|General Charles Cornwallis|
Feb. 7, 1775 - Benjamin Franklin published "An Imaginary Speech" about American courage.
Feb. 7, 1781 - General Charles Cornwallis finished crossing the Yadkin River in pursuit of American General Nathanael Greene. Greene had a two-day lead in his race to the Dan River and Patriot-held Virginia.
Feb. 7, 1783 – During the American Revolutionary War, French and Spanish forces lifted the Great Siege of Gibraltar.
Feb. 7, 1795 - The 11th Amendment to the U.S. Constitution was ratified.
Feb. 7, 1812 - The New Madrid earthquake hit. At a magnitude estimated to be 8.2, it was the largest recorded earthquake in the contiguous United States. The town of New Madrid, Missouri was destroyed, and the Mississippi River was said to run backward for several hours.
Feb. 7, 1817 – Shelby County, Ala. was created, and Shelbyville, located 12 miles northeast of Montevallo, served as the first county seat.
Feb. 7, 1862 - Confederate General Albert Sidney Johnston ordered 15,000 reinforcements to Fort Donelson one day after the fall of Fort Henry on the Tennessee River. This fort lay on the Cumberland River just a few miles from Fort Henry. Johnston's decision turned out to be a mistake, as many of the troops were captured when the Fort Donelson fell to the Yankees on Feb. 16.
Feb. 7, 1862 - Union General Ambrose Burnside landed 10,000 troops on Roanoke Island in North Carolina. The Confederates surrendered the next day.
Feb. 7, 1864 - Union General Quincy Gilmore dispatched General Seymour to Jacksonville, Florida. Seymour was defeated in the Battle of Olustee on Feb. 20.
Feb. 7, 1865 - U.S. President Abraham Lincoln ordered a disabled 14-year old boy to be released from the 55th Kentucky regiment. Perry Harris had joined the army a month earlier without his parent's permission. The request for the discharge had been requested from the boy's father. The discharge was effective April 15.
Feb. 7, 1895 – Monroe Masonic Chapter No. 4 held a regular convocation at 7:30 p.m. at Perdue Hill, Ala.
Feb. 7, 1932 - Alabama author Gay Talese is born in Ocean City, N.J.
Feb. 7, 1935 – The Evergreen Courant reported that Evergreen High School’s boys basketball team beat Brewton, 12-7, in Brewton, Ala. Horne led Evergreen with four points.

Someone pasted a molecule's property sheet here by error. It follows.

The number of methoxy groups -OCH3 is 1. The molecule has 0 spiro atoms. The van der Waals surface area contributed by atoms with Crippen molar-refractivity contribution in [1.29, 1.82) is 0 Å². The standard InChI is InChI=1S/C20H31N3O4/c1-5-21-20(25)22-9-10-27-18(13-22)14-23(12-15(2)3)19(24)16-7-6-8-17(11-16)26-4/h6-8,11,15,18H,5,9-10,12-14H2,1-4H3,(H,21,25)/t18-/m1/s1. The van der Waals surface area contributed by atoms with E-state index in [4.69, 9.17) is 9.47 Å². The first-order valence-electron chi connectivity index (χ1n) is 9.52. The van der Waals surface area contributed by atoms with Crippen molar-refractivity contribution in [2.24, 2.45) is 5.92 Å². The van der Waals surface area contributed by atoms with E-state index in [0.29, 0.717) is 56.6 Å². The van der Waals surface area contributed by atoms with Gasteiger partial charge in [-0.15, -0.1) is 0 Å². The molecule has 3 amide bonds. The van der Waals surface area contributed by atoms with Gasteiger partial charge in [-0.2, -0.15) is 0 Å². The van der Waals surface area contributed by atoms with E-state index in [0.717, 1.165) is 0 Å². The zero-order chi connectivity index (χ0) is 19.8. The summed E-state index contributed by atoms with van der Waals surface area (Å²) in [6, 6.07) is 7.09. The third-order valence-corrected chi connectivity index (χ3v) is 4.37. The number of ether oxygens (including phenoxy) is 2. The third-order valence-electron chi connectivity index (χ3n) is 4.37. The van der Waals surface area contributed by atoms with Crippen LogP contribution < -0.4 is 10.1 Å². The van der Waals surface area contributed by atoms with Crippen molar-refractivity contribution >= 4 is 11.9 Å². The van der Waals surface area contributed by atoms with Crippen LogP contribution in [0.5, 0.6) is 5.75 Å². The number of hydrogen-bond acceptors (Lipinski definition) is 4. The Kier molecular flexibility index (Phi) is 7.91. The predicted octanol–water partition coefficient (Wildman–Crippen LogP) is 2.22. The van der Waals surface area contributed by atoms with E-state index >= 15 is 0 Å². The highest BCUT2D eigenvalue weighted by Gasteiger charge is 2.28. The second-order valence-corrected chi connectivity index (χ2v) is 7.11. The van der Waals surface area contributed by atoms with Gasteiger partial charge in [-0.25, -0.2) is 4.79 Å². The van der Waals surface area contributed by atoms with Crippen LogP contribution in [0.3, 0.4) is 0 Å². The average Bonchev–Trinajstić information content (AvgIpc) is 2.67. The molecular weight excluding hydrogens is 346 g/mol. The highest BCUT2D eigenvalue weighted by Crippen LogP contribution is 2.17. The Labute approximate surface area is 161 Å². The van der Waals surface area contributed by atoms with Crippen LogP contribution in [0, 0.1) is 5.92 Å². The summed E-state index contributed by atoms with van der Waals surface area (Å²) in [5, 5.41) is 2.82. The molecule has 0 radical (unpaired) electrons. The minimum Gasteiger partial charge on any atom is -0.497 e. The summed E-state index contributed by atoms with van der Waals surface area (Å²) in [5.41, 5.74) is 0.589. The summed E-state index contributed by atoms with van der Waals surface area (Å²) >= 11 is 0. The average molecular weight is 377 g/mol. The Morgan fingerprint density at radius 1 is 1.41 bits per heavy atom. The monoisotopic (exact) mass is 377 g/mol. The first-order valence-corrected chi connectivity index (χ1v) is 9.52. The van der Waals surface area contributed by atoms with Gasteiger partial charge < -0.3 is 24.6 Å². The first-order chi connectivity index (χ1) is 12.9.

Feb. 7, 1935 - The Evergreen Courant reported that Alabama Gov. Bibb Graves had appointed Charles S. Kelly of Atmore, Ala. as warden of Atmore Prison (also known as Moffat Farm). Kelly was a native of Repton, Ala., and his brothers were County Health Officer, Dr. E.L. Kelly, and J.E. Kelly, a former state representative from Conecuh County and the president of the Union Bank in Repton.
Feb. 7, 1949 – The “new” hospital built in Monroeville, Ala. was opened by Dr. Thomas Earl Nettles on West Claiborne Street. This hospital closed when Monroe County Hospital opened in 1962.
Feb. 7, 1949 - Joe DiMaggio signed a contract with the New York Yankees that was worth $100,000. It was the first six-figure contract in major league baseball.
Feb. 7, 1958 - The Dodgers officially became the Los Angeles Dodgers, Inc.
Feb. 7, 1970 – Conecuh County Sheriff James M. “Shorty” Brock qualified for reelection. William Troy Smith of Evergreen also qualified to run for Conecuh County Sheriff.
Feb. 7, 1972 – The Richards DAR House in Mobile, Ala. was added to the National Register of Historic Places. (haunted)
Feb. 7, 1983 - Alabama journalist Buford Boone died in Tuscaloosa, Ala.
Feb. 7, 1985 - A television version of Alabama author William March's book “The Bad Seed” was broadcast as part of the “Twilight Zone” series.
Feb. 7, 1985 - "Sports Illustrated" released its annual swimsuit edition. It was the largest regular edition in the magazine’s history at 218 pages.
Feb. 7, 1994 - Michael Jordan signed a contract with the Chicago White Sox to play baseball.
Feb. 7, 1995 - U.S. President Bill Clinton invited the two sides of the major league baseball strike to the White House in an effort to reach an agreement. The two sides did not resolve the issue that day.
Feb. 7, 1997 - Jim Kelly of the Buffalo Bills announced his retirement from the NFL. He was the only quarterback to date to guide the same team to four losing Super Bowls.